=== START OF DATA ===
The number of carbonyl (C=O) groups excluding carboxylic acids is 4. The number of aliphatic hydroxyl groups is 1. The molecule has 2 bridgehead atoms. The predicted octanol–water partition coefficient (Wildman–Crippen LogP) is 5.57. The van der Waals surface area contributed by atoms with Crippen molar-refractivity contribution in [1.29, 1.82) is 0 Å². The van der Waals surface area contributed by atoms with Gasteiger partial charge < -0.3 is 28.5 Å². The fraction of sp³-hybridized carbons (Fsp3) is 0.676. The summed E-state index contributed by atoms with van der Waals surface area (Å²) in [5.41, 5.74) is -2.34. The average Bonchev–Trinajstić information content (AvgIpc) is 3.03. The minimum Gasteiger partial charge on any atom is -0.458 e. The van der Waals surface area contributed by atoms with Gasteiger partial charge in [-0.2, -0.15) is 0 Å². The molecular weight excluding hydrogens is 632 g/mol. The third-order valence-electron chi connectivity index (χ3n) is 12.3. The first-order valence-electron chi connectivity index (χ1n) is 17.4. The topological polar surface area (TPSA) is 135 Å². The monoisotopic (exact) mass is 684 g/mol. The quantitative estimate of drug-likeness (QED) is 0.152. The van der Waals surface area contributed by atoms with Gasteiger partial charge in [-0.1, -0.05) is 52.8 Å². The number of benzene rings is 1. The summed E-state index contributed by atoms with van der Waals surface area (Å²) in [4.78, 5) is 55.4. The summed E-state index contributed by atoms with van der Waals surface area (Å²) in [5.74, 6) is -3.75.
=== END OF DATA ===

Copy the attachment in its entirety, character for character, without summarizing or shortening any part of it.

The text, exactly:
The number of carbonyl (C=O) groups excluding carboxylic acids is 4. The number of aliphatic hydroxyl groups is 1. The molecule has 2 bridgehead atoms. The predicted octanol–water partition coefficient (Wildman–Crippen LogP) is 5.57. The van der Waals surface area contributed by atoms with Crippen molar-refractivity contribution in [1.29, 1.82) is 0 Å². The van der Waals surface area contributed by atoms with Gasteiger partial charge < -0.3 is 28.5 Å². The fraction of sp³-hybridized carbons (Fsp3) is 0.676. The summed E-state index contributed by atoms with van der Waals surface area (Å²) in [5.41, 5.74) is -2.34. The average Bonchev–Trinajstić information content (AvgIpc) is 3.03. The minimum Gasteiger partial charge on any atom is -0.458 e. The van der Waals surface area contributed by atoms with Gasteiger partial charge in [-0.2, -0.15) is 0 Å². The molecular weight excluding hydrogens is 632 g/mol. The third-order valence-electron chi connectivity index (χ3n) is 12.3. The first-order valence-electron chi connectivity index (χ1n) is 17.4. The topological polar surface area (TPSA) is 135 Å². The monoisotopic (exact) mass is 684 g/mol. The quantitative estimate of drug-likeness (QED) is 0.152. The van der Waals surface area contributed by atoms with Gasteiger partial charge in [-0.1, -0.05) is 52.8 Å². The number of benzene rings is 1. The summed E-state index contributed by atoms with van der Waals surface area (Å²) in [4.78, 5) is 55.4. The summed E-state index contributed by atoms with van der Waals surface area (Å²) in [5.74, 6) is -3.75.